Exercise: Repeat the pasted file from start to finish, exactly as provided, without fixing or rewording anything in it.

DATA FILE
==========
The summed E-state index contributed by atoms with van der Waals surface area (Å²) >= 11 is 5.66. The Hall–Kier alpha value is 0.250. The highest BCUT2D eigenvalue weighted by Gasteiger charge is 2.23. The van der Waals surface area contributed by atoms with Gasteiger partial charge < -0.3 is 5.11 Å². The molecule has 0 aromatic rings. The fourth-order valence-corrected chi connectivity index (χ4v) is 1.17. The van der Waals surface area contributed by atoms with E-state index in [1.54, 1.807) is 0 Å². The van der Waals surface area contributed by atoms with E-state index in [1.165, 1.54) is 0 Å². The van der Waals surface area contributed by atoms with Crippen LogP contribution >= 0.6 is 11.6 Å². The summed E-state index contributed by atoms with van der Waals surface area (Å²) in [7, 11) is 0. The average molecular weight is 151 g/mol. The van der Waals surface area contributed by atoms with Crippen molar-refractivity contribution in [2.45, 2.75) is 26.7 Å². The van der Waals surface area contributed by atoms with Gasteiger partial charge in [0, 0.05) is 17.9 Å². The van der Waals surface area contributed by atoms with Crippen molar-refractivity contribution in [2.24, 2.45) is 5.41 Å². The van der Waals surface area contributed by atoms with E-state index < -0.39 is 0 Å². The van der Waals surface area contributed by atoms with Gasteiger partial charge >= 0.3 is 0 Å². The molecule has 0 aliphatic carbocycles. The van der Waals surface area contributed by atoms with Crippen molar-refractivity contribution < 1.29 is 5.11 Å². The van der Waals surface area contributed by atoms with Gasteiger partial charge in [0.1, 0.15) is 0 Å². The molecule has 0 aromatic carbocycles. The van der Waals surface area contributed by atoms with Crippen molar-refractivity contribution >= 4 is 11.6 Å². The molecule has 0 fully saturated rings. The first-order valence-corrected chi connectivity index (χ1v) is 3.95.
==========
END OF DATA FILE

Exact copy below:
The summed E-state index contributed by atoms with van der Waals surface area (Å²) >= 11 is 5.66. The Hall–Kier alpha value is 0.250. The highest BCUT2D eigenvalue weighted by Gasteiger charge is 2.23. The van der Waals surface area contributed by atoms with Gasteiger partial charge < -0.3 is 5.11 Å². The molecule has 0 aromatic rings. The fourth-order valence-corrected chi connectivity index (χ4v) is 1.17. The van der Waals surface area contributed by atoms with E-state index in [1.54, 1.807) is 0 Å². The van der Waals surface area contributed by atoms with E-state index in [1.165, 1.54) is 0 Å². The van der Waals surface area contributed by atoms with Crippen LogP contribution >= 0.6 is 11.6 Å². The summed E-state index contributed by atoms with van der Waals surface area (Å²) in [7, 11) is 0. The average molecular weight is 151 g/mol. The van der Waals surface area contributed by atoms with Crippen molar-refractivity contribution in [2.45, 2.75) is 26.7 Å². The van der Waals surface area contributed by atoms with Gasteiger partial charge in [0, 0.05) is 17.9 Å². The van der Waals surface area contributed by atoms with Crippen molar-refractivity contribution in [2.24, 2.45) is 5.41 Å². The van der Waals surface area contributed by atoms with E-state index < -0.39 is 0 Å². The van der Waals surface area contributed by atoms with Gasteiger partial charge >= 0.3 is 0 Å². The molecule has 0 aliphatic carbocycles. The van der Waals surface area contributed by atoms with Crippen molar-refractivity contribution < 1.29 is 5.11 Å². The van der Waals surface area contributed by atoms with Gasteiger partial charge in [0.1, 0.15) is 0 Å². The molecule has 0 aromatic carbocycles. The van der Waals surface area contributed by atoms with Crippen molar-refractivity contribution >= 4 is 11.6 Å². The molecule has 0 fully saturated rings. The first-order valence-corrected chi connectivity index (χ1v) is 3.95.